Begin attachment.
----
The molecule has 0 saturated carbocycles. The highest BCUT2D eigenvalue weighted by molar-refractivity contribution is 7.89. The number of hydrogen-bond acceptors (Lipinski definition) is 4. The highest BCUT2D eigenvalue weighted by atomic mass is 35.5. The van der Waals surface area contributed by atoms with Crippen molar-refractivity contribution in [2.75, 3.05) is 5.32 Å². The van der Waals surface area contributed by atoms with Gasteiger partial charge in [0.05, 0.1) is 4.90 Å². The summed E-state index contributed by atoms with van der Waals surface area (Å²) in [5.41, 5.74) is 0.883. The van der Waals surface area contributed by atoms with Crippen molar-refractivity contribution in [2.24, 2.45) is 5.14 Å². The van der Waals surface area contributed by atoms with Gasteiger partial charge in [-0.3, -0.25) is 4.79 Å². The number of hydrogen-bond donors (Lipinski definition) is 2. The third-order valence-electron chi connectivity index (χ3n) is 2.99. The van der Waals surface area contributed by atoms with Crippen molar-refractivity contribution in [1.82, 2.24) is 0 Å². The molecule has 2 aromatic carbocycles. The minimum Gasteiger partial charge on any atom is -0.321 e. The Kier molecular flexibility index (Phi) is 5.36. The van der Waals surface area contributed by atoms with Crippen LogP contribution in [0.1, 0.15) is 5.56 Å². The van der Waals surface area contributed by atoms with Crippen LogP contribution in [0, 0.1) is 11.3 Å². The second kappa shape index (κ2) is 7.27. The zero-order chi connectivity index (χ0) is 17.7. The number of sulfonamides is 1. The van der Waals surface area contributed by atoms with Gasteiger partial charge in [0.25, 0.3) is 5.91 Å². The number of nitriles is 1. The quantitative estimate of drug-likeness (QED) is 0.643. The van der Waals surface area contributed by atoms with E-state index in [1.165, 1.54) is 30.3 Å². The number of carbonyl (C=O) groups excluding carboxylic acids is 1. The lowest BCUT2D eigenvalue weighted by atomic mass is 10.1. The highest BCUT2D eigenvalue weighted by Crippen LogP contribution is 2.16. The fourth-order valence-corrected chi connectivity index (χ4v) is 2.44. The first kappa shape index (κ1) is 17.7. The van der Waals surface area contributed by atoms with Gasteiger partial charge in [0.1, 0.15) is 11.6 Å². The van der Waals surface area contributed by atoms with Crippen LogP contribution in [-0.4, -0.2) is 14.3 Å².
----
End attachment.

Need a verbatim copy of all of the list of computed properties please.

The molecule has 0 saturated carbocycles. The highest BCUT2D eigenvalue weighted by molar-refractivity contribution is 7.89. The number of hydrogen-bond acceptors (Lipinski definition) is 4. The highest BCUT2D eigenvalue weighted by atomic mass is 35.5. The van der Waals surface area contributed by atoms with Crippen molar-refractivity contribution in [2.75, 3.05) is 5.32 Å². The van der Waals surface area contributed by atoms with Gasteiger partial charge in [0.05, 0.1) is 4.90 Å². The summed E-state index contributed by atoms with van der Waals surface area (Å²) in [5.41, 5.74) is 0.883. The van der Waals surface area contributed by atoms with Crippen molar-refractivity contribution in [2.24, 2.45) is 5.14 Å². The van der Waals surface area contributed by atoms with Gasteiger partial charge in [-0.3, -0.25) is 4.79 Å². The number of hydrogen-bond donors (Lipinski definition) is 2. The third-order valence-electron chi connectivity index (χ3n) is 2.99. The van der Waals surface area contributed by atoms with Crippen molar-refractivity contribution in [1.82, 2.24) is 0 Å². The molecule has 2 aromatic carbocycles. The minimum Gasteiger partial charge on any atom is -0.321 e. The Kier molecular flexibility index (Phi) is 5.36. The van der Waals surface area contributed by atoms with Crippen LogP contribution in [0.1, 0.15) is 5.56 Å². The van der Waals surface area contributed by atoms with Crippen LogP contribution in [0, 0.1) is 11.3 Å². The second kappa shape index (κ2) is 7.27. The zero-order chi connectivity index (χ0) is 17.7. The number of sulfonamides is 1. The van der Waals surface area contributed by atoms with Gasteiger partial charge in [0.25, 0.3) is 5.91 Å². The number of nitriles is 1. The quantitative estimate of drug-likeness (QED) is 0.643. The van der Waals surface area contributed by atoms with E-state index in [1.165, 1.54) is 30.3 Å². The number of carbonyl (C=O) groups excluding carboxylic acids is 1. The lowest BCUT2D eigenvalue weighted by atomic mass is 10.1. The highest BCUT2D eigenvalue weighted by Crippen LogP contribution is 2.16. The fourth-order valence-corrected chi connectivity index (χ4v) is 2.44. The first kappa shape index (κ1) is 17.7. The van der Waals surface area contributed by atoms with Gasteiger partial charge in [0.1, 0.15) is 11.6 Å². The van der Waals surface area contributed by atoms with Crippen LogP contribution in [-0.4, -0.2) is 14.3 Å².